Society Archipelago IMMA
19 028 km2
Qualifying Species and Criteria
Humpback Whale – Megaptera novaeangliae
Criterion A; B (2); C (1)
Spinner dolphin – Stenella longirostris
Criterion B (1, 2); C (1); D (1)
Rough-toothed dolphin – Steno bredanensis
Criterion B (1, 2); D (1)
Marine Mammal Diversity
Criterion D (2)
Kogia sima, Mesoplodon densirostris, Ziphius cavirostris, Peponocephala electra, Lagenodelphis hosei, Orcinus orca, Globicephala macrorhynchus, Pseudorca crassidens, Feresa attenuata, Grampus griseus, Stenella attenuata, Physeter macrocephalus, Tursiops truncatus
Download fact sheet
The IMMA includes coastal and nearshore waters of the main islands in the Society Archipelago (from Bora Bora in the north-west to Tahiti in the south-east) of French Polynesia. Three species form the basis of the IMMA designation: humpback whales, spinner dolphins and rough-toothed dolphins. High densities of humpback whales belonging to the Endangered Oceania subpopulation are seen in this area during Austral winter. Spinner and rough-toothed dolphins form small and resident populations across the archipelago, and have been found to be genetically distinct from other populations in the region. The IMMA is included in the whale and dolphin national sanctuary under French Polynesian jurisdiction.
Description of Qualifying Criteria
Criterion A – Species or Population Vulnerability
The Megaptera novaeangliae Oceania subpopulation is assessed as Endangered on the IUCN Red List of threatened species. Models for the recovery of the Oceania sub-populations suggest stocks likely remain below 30% of K and are recovering at a slower rate that other humpback whale populations (Jackson et al. 2007).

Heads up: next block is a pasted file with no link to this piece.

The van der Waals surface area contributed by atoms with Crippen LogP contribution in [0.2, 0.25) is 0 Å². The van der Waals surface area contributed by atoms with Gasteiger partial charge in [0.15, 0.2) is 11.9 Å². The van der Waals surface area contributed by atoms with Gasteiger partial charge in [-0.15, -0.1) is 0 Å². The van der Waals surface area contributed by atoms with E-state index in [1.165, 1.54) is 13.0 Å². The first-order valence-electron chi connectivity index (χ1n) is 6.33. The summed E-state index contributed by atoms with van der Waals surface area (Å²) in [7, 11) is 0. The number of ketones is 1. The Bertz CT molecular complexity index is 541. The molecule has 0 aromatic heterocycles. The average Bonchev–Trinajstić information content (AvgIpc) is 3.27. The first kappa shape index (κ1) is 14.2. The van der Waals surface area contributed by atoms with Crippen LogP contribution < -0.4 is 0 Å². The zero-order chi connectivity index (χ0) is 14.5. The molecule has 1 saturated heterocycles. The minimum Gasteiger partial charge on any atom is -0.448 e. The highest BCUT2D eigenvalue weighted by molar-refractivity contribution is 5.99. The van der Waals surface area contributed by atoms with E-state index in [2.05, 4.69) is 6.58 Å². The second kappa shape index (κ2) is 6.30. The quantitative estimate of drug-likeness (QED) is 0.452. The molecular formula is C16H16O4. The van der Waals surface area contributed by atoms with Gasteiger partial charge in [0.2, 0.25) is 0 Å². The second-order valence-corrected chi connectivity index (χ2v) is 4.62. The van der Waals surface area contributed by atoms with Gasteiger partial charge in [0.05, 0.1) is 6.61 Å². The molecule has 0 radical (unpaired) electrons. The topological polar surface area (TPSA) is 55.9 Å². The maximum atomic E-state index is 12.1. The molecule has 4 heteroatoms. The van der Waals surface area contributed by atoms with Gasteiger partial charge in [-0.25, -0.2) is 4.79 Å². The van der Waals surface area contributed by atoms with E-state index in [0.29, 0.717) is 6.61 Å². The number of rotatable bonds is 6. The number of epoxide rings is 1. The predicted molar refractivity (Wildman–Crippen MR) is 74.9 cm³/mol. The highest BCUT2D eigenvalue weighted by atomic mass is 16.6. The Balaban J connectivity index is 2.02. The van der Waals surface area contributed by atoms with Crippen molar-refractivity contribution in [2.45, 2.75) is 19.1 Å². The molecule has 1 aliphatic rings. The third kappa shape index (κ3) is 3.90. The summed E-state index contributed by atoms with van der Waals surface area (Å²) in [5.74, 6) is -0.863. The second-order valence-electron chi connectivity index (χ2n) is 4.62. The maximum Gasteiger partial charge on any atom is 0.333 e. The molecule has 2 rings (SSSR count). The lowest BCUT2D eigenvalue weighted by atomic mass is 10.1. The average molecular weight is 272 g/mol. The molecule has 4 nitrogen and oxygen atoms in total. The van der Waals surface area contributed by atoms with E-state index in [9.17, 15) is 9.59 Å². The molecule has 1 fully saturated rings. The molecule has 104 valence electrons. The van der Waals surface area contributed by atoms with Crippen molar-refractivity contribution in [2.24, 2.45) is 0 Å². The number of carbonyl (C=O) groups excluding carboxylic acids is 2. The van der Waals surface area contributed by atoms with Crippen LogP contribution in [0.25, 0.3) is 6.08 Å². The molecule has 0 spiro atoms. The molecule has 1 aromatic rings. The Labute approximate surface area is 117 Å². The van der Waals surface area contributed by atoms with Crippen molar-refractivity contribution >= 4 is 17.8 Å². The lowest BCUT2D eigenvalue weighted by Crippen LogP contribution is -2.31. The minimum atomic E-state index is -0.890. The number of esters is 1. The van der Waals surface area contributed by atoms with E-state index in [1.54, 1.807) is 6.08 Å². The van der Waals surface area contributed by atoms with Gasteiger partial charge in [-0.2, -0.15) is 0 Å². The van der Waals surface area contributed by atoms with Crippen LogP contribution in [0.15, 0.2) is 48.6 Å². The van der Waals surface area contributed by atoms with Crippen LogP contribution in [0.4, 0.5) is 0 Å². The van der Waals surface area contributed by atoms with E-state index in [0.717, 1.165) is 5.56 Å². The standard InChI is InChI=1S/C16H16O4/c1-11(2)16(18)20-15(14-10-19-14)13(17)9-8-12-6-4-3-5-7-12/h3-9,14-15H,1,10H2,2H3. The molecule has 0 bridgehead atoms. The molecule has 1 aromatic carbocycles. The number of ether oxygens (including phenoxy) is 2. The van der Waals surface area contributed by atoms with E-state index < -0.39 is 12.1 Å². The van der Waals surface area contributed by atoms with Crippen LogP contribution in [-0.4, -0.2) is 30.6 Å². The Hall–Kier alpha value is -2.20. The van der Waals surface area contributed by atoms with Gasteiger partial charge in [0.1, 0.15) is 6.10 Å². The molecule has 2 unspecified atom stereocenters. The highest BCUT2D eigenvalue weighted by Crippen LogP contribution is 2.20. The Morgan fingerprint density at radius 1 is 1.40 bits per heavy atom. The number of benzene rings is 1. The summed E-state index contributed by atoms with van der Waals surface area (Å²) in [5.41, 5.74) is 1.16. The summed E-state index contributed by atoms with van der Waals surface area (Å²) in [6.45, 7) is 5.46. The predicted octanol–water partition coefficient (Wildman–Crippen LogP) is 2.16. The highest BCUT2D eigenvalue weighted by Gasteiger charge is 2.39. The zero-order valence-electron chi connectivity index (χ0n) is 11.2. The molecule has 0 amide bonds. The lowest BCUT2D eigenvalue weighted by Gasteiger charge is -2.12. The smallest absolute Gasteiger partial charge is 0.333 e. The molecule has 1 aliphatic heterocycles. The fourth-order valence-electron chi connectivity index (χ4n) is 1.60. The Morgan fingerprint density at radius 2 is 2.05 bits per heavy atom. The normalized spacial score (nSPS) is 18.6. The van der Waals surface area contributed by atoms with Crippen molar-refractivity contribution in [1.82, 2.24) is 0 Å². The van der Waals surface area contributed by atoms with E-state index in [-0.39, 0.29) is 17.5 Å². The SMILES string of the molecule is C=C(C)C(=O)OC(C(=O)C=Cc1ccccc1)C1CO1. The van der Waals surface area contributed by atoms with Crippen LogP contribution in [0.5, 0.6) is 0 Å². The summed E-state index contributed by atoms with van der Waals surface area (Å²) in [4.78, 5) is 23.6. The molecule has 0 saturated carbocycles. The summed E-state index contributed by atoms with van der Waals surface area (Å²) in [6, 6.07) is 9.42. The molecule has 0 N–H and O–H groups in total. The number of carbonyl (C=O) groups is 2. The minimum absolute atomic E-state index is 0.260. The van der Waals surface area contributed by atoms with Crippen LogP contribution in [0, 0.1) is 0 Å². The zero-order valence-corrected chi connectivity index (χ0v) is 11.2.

Criterion B: Distribution and Abundance
Sub-criterion B1: Small and Resident Populations
Combined demographic and genetic data were used to describe the isolation and interchange of insular spinner dolphins among island communities of the Society Archipelago (Oremus et al. 2007). Dorsal fin photographs for individual identification and biopsy samples for genetic analyses (n = 154) were collected from 6 island communities during 189 small-boat surveys over 3 years. Capture–recapture analyses at Moorea (the primary study site), based on long-term observations of distinctively marked individuals and microsatellite genotypes (12 loci), indicated a local community of about 150 dolphins. This community appeared relatively closed on an intra-generational scale, as confirmed by re-sightings of individuals over 15 years. Surveys around neighbouring islands indicated the presence of similar distinct communities with relatively low levels of interchange, likely to follow demographic patterns similar to Moorea. Overall, significant differentiation at both mitochondrial and nuclear levels indicated restricted gene flow among neighbouring communities, although some individual movement was documented.